The major Indian vendors who provide IT and BPO outsourcing have flourished in the North American market in recent years. Hundreds of smaller companies have jumped in to the market to follow in their wake. However second-tier companies that give prime importance to branding and marketing are doing much better than those simply trying to imitate market leaders with a “me-too” sales process.
Indian exporters have mastered execution and delivery. Most of these Indian vendors that I meet also understand how to “sell” in the global environment. But executives at these companies pay scant attention to branding and marketing; perhaps they believe that such activities are suitable only for consumer-oriented ventures. In making that assumption they hobble their sales teams into pushing too hard on price; this limits not only margins but also opportunities. Adding internally directed qualifiers like ISO 9000 or CMM certification are not enough. These processes are important for delivery but are at best a crutch in your marketing strategy.
Colorado-based Echostar Communications has over $5 billion in sales and 15,000 employees. Their former CIO, Ed Allwein, affirms, “Marketing is the strategic imperative for offshore companies. Once I’ve decided to go offshore, price isn’t a significant consideration. I have already got the offshore discount, so quibbling about whether I am saving 40% versus 45% isn’t very important compared to ensuring that my dollars won’t be wasted.” Allwein is now CEO of Active Sensing and is getting his software built in Delhi.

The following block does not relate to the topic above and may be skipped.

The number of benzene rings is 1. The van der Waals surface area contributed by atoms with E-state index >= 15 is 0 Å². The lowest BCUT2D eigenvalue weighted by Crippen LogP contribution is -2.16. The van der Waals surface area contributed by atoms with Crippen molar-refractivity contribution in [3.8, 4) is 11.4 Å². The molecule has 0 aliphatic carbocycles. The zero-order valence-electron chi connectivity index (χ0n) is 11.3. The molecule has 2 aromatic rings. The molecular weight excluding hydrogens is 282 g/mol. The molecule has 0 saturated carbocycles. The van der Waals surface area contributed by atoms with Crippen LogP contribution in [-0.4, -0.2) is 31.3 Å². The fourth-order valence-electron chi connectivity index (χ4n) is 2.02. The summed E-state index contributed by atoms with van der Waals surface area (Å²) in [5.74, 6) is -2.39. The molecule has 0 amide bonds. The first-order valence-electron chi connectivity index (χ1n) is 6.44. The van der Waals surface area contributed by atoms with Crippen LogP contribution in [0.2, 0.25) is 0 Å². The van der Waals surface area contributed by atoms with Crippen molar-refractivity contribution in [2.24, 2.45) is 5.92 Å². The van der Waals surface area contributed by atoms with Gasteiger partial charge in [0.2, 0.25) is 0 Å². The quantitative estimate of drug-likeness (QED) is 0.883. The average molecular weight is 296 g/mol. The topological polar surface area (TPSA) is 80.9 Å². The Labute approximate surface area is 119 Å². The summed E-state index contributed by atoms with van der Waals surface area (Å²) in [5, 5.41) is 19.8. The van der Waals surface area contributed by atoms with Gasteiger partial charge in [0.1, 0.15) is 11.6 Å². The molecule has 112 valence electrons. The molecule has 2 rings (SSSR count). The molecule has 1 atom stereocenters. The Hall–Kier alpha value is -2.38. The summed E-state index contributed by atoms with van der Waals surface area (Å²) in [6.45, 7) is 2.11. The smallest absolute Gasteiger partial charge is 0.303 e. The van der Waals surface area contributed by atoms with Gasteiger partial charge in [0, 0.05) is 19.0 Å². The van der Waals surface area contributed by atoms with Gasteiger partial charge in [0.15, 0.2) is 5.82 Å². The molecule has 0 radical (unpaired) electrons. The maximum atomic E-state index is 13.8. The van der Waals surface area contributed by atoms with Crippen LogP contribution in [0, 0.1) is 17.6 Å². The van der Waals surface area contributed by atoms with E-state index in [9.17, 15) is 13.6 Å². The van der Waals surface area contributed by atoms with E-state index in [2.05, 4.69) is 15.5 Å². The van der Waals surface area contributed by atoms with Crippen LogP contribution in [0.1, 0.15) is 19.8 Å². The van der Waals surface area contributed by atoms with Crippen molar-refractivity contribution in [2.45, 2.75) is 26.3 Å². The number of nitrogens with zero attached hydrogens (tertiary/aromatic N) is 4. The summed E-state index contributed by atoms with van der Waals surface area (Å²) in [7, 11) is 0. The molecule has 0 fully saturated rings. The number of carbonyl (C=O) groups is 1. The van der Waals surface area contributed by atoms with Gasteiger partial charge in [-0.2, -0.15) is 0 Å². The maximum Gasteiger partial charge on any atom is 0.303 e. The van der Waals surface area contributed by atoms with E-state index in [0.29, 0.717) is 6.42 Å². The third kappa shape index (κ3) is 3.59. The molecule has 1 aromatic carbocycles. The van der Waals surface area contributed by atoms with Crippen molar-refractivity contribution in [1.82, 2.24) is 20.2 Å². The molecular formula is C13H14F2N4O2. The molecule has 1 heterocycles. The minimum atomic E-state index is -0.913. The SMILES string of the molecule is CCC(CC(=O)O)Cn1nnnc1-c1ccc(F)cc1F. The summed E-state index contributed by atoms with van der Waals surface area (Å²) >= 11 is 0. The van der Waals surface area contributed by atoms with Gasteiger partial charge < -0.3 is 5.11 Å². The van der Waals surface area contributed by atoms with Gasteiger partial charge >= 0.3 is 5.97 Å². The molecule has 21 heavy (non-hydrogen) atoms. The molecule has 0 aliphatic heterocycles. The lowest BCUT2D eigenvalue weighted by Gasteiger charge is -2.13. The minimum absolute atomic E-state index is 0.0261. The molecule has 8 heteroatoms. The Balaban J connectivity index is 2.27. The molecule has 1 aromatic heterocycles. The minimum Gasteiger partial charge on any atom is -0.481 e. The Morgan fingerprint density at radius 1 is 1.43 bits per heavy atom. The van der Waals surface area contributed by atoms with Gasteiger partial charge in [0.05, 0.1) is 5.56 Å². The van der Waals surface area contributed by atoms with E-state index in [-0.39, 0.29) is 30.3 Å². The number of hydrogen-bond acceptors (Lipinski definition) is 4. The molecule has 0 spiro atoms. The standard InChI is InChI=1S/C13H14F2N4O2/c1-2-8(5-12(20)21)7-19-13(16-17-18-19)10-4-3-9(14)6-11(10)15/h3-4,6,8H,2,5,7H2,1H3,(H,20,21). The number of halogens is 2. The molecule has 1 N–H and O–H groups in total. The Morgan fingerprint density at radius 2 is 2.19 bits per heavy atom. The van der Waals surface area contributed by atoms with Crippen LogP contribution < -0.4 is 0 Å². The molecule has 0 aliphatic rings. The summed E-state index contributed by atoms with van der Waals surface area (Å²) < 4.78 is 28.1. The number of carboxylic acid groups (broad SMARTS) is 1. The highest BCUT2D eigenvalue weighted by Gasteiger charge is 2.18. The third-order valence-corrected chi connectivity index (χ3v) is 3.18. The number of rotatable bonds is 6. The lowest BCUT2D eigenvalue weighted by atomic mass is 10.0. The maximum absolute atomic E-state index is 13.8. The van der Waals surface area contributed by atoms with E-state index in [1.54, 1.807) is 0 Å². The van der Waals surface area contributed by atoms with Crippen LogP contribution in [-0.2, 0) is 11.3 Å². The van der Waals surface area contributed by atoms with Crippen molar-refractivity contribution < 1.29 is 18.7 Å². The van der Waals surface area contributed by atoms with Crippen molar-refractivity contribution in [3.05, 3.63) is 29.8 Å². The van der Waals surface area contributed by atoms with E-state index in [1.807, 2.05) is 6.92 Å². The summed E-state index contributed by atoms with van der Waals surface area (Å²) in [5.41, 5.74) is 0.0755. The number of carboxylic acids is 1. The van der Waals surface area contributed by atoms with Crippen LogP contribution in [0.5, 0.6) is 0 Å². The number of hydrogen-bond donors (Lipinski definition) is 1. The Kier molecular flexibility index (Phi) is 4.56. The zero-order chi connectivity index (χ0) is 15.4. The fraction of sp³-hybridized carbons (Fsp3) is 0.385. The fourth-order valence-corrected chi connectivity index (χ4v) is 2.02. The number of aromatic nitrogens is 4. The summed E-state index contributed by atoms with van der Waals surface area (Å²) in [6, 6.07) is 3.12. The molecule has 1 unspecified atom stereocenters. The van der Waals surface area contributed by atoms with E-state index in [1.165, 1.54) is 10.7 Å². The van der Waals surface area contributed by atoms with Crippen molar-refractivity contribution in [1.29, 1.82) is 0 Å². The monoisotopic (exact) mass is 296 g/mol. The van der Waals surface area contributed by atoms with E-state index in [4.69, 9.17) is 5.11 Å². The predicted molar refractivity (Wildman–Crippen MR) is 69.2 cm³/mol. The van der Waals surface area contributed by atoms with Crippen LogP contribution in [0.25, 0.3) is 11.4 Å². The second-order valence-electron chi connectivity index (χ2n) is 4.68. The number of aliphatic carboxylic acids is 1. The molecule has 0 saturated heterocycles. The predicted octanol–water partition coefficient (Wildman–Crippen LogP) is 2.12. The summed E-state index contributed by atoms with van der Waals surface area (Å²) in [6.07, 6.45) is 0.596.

During my sales and marketing career in the USA over the last two decades, I have sold successfully to Sony Corporation, the Walt Disney Company, Verizon Communications, Viacom, Ford Motor Company, Toyota and many other mega-corporations. Selling is a challenge under any circumstances but good marketing can be the wind in your sails that propels your sales efforts past seemingly insurmountable obstacles and into safe lagoons of high margin and high loyalty services.
Segment the Market
One early step in marketing is focus. You have to decide what you excel at, based on a deep understanding of the structure of the market and how your own strengths match market needs. Find such “sweet spots” where you can quickly build a premium for your brand and a position that cannot easily be duplicated by anyone else, even IBM and TCS.
Let me give you an example. Some years ago I ran a software product company in the healthcare space. Our competitors including a subsidiary of a Fortune 100 company that probably spent more on napkins each day than our annual marketing budget. Another small competitor offered more software features than anyone for one-fifth of our price. I could not outspend the market leader or under-price the low-end player, so I decided to outsmart them with market segmentation. Most of the competitors already segmented the market by specialty and offered modules for emergency care, radiology etc. After considerable analysis, I decided to segment by size of company and focused my attention on the 500 biggest customers in a market of 22,000 prospects. I could not afford to brand our company to 22,000 prospects but I could use direct marketing to become quite cozy with these 500 Prime Prospects.
Too often vendors from India approach me who are ready to sell “anything to anybody” and ask for my help, “We can beat Wipro by 15%” they tell me. It seldom works. Smaller vendors don’t need to find a 100-seat process to make the economics work; perhaps they can string together a series of 10-seat processes to create a profitable relationship.